Overwintering coleus is easy, and it’s a great way to keep your favorite varieties year after year. In this post, I’ll show you how to keep coleus over the winter, and give you tons of coleus care tips too.
Coleus plants are one of the most colorful plants you can grow in the garden, and they add a wonderful tropical feel. They come in all kinds of color combinations too. One of the things I love the most about them is that they add tons of color to shady gardens and planters. Once you know how to grow coleus in winter, you can keep that beautiful color year after year!
Are Coleus Plants Annuals Or Perennials?
Even though you’re likely to find coleus plants for sale as annuals in most areas of the country, it’s actually a tender perennial that can survive for many years in the right climate. Coleus temperature tolerance isn’t very high, and they can’t handle the cold (coleus cold hardiness is zone 10 or warmer). The plants will start to die at the first touch of frost in the fall.
But don’t worry, overwintering coleus indoors is pretty easy, and there are a few ways you can do it. That means you can grow your favorite coleus plant varieties year after year without spending a dime buying new plants each spring.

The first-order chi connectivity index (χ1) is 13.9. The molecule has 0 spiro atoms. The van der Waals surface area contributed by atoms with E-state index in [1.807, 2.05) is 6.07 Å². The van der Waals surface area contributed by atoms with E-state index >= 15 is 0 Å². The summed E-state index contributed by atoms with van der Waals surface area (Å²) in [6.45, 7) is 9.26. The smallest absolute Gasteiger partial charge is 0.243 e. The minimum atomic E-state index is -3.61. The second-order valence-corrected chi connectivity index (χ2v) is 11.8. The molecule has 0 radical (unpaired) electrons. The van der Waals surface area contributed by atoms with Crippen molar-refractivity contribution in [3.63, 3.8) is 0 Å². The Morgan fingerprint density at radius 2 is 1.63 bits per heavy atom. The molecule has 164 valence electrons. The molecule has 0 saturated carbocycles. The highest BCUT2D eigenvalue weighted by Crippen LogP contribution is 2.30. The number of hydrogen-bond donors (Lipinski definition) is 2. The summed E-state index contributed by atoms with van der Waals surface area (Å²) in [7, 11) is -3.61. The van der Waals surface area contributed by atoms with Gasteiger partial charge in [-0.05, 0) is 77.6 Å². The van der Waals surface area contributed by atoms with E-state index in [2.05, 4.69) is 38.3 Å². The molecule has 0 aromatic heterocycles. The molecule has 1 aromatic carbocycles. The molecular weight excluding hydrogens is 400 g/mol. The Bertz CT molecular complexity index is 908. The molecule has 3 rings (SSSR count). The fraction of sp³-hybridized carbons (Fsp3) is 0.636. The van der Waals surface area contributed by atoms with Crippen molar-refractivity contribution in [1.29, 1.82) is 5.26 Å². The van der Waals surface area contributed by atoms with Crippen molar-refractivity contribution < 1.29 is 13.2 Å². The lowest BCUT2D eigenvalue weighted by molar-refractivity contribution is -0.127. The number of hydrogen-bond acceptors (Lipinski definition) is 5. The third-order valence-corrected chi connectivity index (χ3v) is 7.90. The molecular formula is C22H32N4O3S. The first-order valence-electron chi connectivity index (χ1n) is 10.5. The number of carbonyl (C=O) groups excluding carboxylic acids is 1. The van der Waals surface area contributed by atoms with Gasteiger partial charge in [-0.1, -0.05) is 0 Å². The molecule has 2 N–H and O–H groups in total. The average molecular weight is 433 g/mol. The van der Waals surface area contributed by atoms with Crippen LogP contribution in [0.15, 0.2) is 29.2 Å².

Methods For Overwintering Coleus
There are two ways you can overwinter your favorite coleus varieties indoors. You can use these same methods for any type of coleus plant you’re growing in containers or in your garden…
- Potted coleus plants can be brought indoors and grown as a houseplant.
- You can take cuttings from your plants, and root them for growing indoors.
How To Overwinter Coleus Indoors
Below I will describe both of these methods in detail. If you’ve never tried overwintering coleus before, I encourage you to experiment with both methods and see which one works best for you. Then after that, I will give you tips for how to take care of a coleus plant indoors in winter.
Growing Coleus Houseplants
If you’re growing coleus in pots, you could overwinter them as houseplants by bringing the whole container inside for the winter. If your potted coleus has grown huge over the summer, you can trim it back so it’s a more manageable size for growing indoors (be sure to keep the cuttings so you can try the second method too!).
Keep in mind that your coleus plant is used to growing outside all summer. So, the plant may droop or even drop a few leaves after bringing them indoors. That’s completely normal behavior, and it should pop back in a few days.